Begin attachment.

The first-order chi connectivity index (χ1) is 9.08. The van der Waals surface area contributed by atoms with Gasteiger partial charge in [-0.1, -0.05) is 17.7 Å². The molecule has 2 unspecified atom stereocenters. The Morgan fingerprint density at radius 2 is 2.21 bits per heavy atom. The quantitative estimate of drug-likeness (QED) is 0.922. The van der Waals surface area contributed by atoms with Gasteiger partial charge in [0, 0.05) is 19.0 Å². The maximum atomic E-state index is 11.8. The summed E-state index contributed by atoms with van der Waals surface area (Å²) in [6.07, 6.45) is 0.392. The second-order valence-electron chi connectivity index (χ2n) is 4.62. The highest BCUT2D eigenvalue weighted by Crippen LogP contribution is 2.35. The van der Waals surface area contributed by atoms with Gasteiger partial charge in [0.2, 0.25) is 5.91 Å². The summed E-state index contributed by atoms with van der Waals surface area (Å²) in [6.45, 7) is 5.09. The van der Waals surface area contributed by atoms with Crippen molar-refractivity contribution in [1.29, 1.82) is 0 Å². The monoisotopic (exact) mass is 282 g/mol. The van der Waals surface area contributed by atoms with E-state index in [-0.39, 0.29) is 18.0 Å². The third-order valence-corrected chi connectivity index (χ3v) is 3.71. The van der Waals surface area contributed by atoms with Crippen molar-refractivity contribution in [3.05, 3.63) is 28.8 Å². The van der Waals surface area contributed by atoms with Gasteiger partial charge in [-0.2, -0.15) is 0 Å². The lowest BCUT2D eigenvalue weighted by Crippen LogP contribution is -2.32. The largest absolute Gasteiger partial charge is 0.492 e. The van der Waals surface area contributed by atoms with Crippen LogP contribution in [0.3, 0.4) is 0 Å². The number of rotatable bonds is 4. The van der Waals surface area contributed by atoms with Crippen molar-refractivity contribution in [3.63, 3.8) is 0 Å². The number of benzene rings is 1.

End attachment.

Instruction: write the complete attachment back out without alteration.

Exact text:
The first-order chi connectivity index (χ1) is 9.08. The van der Waals surface area contributed by atoms with Gasteiger partial charge in [-0.1, -0.05) is 17.7 Å². The molecule has 2 unspecified atom stereocenters. The Morgan fingerprint density at radius 2 is 2.21 bits per heavy atom. The quantitative estimate of drug-likeness (QED) is 0.922. The van der Waals surface area contributed by atoms with Gasteiger partial charge in [0, 0.05) is 19.0 Å². The maximum atomic E-state index is 11.8. The summed E-state index contributed by atoms with van der Waals surface area (Å²) in [6.07, 6.45) is 0.392. The second-order valence-electron chi connectivity index (χ2n) is 4.62. The highest BCUT2D eigenvalue weighted by Crippen LogP contribution is 2.35. The van der Waals surface area contributed by atoms with Gasteiger partial charge in [0.2, 0.25) is 5.91 Å². The summed E-state index contributed by atoms with van der Waals surface area (Å²) in [6.45, 7) is 5.09. The van der Waals surface area contributed by atoms with Crippen molar-refractivity contribution in [1.29, 1.82) is 0 Å². The monoisotopic (exact) mass is 282 g/mol. The van der Waals surface area contributed by atoms with E-state index in [-0.39, 0.29) is 18.0 Å². The third-order valence-corrected chi connectivity index (χ3v) is 3.71. The van der Waals surface area contributed by atoms with Crippen molar-refractivity contribution in [3.05, 3.63) is 28.8 Å². The van der Waals surface area contributed by atoms with Gasteiger partial charge in [-0.2, -0.15) is 0 Å². The lowest BCUT2D eigenvalue weighted by Crippen LogP contribution is -2.32. The largest absolute Gasteiger partial charge is 0.492 e. The van der Waals surface area contributed by atoms with Crippen LogP contribution in [0.3, 0.4) is 0 Å². The number of rotatable bonds is 4. The van der Waals surface area contributed by atoms with Crippen molar-refractivity contribution in [3.63, 3.8) is 0 Å². The number of benzene rings is 1.